This week, local writer Alison Carr's first radio play airs on BBC Radio 4. Barbara Hodgson hears all about her Dolly Parton-inspired venture.
FIVE years ago, when Alison Carr first had the idea of writing a play about a Dolly Parton impersonator, she pictured it for the stage.
It was in 2006 that, as part of a New Writing North project to pitch play ideas, her story outline was first drawn up under the title Parton of the Waves.
But, over the coming months as she worked on it alongside her other work, Alison – author of such quirky comedy dramas as Mam, Dad, Monkey And Me and Edinburgh Fringe success Patricia Quinn Saved My Life – found this one stubbornly refused to shape up for some reason.
“It wasn’t working,” she tells me. “Sometimes, you’ve got to accept that.”
But when she was invited to submit an idea as part of a BBC radio project, the Dolly play came back to mind.
“I thought, ‘if I can get it to work this way then great, if not, then it’s not going to work ever and I’ll put it away and get on with my life’.”
But, from the A4 pitch she sent in, the powers that be immediately spotted its potential. And the upshot of what Alison calls “quite a laborious project” is that she is about to make her radio debut, with her play – renamed Dolly Would – going out on BBC Radio 4 on Wednesday afternoon.
The Newcastle writer, who travelled down to London in November for its recording at Broadcasting House with the play’s cast – which includes local actresses Sharon Percy and Libby Davison – adds: “I feel quite proud that I hadn’t given up on it, that it did have potential, and I think it’s found its home on radio.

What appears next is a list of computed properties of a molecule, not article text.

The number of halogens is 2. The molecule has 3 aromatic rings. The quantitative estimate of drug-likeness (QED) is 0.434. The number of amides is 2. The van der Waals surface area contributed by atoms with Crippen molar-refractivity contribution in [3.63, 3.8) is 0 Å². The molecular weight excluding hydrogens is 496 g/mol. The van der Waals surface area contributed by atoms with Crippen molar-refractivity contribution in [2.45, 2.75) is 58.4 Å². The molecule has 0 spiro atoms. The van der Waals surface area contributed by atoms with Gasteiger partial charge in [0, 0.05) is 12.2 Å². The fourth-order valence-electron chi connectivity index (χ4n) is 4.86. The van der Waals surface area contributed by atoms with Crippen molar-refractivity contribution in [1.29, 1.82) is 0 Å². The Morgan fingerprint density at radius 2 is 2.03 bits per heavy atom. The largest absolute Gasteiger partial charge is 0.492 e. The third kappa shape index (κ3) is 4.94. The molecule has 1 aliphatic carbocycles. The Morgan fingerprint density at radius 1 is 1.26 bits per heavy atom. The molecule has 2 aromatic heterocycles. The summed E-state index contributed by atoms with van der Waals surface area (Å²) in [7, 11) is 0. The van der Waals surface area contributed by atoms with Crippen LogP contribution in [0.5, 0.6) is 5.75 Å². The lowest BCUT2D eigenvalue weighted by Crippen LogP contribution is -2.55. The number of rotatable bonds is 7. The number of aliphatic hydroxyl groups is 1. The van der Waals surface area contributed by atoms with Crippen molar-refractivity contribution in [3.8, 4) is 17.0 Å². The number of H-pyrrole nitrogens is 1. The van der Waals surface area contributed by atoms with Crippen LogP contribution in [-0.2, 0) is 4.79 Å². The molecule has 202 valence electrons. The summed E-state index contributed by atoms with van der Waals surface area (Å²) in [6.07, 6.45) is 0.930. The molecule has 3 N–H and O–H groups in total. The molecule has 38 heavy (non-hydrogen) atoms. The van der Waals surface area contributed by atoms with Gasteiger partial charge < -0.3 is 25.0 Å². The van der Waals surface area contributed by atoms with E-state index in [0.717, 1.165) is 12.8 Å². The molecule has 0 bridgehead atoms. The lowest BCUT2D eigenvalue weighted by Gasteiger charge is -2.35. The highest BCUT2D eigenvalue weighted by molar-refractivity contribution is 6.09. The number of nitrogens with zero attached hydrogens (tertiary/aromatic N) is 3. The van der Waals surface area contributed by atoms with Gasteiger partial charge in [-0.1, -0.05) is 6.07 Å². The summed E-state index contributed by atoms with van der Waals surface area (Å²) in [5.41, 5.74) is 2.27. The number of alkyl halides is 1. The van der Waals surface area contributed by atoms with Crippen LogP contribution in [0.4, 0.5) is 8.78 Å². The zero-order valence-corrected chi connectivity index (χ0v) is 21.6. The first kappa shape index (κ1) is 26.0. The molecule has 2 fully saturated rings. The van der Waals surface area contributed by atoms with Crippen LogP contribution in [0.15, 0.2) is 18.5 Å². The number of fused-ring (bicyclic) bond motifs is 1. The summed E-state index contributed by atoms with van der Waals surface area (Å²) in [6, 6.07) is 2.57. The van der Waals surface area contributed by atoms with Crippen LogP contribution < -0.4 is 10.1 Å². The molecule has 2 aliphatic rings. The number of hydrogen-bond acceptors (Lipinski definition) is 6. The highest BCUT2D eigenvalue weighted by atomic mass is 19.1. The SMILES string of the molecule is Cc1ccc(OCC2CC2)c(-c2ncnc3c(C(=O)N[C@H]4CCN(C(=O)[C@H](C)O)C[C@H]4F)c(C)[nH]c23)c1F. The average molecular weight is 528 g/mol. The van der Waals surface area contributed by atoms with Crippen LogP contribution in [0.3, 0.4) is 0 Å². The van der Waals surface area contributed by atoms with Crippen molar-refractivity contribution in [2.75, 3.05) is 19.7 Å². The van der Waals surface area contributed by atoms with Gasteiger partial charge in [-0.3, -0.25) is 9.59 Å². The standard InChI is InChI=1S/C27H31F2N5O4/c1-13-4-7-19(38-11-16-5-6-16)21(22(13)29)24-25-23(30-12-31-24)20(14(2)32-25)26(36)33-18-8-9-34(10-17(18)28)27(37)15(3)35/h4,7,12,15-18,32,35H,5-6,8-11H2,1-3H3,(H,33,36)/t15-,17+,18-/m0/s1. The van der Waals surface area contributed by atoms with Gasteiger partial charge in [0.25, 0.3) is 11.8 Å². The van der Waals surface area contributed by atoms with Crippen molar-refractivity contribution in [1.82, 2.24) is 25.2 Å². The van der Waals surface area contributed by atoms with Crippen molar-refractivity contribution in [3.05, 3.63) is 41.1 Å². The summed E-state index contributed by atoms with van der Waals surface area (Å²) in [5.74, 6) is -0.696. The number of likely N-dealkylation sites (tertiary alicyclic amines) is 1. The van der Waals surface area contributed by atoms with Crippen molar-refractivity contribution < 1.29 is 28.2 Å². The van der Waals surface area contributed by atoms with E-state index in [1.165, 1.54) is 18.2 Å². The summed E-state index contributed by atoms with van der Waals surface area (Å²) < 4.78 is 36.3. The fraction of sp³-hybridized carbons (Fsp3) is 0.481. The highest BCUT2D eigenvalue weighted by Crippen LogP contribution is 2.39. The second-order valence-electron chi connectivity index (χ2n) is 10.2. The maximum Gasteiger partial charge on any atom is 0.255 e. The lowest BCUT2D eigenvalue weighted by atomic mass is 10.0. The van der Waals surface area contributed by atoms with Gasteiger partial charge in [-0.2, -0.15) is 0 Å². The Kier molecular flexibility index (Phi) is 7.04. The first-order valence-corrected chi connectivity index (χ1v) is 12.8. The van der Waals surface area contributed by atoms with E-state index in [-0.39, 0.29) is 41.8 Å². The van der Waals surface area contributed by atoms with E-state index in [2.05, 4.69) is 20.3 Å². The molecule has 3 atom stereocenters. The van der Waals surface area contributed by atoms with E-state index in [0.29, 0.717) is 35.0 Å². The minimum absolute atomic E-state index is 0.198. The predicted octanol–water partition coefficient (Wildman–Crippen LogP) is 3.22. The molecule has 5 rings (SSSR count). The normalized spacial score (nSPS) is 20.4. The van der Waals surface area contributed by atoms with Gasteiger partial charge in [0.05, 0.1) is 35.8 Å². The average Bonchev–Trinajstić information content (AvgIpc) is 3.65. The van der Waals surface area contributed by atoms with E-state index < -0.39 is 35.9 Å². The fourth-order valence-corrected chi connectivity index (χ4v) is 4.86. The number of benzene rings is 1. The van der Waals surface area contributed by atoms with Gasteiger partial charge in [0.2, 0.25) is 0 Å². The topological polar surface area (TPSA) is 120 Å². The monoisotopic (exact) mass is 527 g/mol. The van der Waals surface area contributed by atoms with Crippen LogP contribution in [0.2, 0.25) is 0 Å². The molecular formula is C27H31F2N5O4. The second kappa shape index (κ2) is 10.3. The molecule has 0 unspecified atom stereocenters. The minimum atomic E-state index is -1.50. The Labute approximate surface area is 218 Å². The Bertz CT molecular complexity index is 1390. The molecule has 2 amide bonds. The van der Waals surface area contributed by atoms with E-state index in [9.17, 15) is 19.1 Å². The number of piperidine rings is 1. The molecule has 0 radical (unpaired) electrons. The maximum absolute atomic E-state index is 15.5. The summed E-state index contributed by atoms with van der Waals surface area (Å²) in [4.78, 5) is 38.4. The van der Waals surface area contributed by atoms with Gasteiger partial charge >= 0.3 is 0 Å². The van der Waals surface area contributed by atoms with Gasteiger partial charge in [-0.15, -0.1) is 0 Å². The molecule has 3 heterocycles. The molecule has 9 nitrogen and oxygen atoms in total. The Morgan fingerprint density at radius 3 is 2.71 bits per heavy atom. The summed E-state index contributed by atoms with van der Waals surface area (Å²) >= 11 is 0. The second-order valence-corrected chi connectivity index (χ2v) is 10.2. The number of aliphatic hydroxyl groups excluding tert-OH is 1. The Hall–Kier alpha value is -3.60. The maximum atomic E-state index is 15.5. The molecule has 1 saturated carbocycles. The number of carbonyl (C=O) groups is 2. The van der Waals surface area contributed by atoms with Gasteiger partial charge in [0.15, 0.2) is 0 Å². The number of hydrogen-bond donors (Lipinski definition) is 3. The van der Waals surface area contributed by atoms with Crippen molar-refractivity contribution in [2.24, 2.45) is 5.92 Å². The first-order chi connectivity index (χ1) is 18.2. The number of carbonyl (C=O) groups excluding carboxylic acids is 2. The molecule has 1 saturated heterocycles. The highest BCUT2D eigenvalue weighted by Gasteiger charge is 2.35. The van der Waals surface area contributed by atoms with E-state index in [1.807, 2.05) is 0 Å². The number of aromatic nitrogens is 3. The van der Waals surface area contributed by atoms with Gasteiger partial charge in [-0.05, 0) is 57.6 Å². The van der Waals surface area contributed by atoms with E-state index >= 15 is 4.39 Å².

“It wasn’t meant to be a stage play.”
She adds: “I think the original title was too jokey for the way the play was going, then for the radio version I wanted a brand new fresh start and not to be bogged down by what had gone before. So I had to adapt and rewrite it.”
Approaching it from a different angle has brought to life the world of Dolly tribute act Denize (played by Percy) who’s been donning the wigs and costumes of the singer for 10 years, while the story takes in her partner Martin, a Kenny Rogers impersonator, and her sister Joanne, who takes her on a surprise road trip to a mystery destination.
“The very centre stayed the same. Denize starts to lose her sense of self and the line starts blurring between where Dolly ends and she starts.”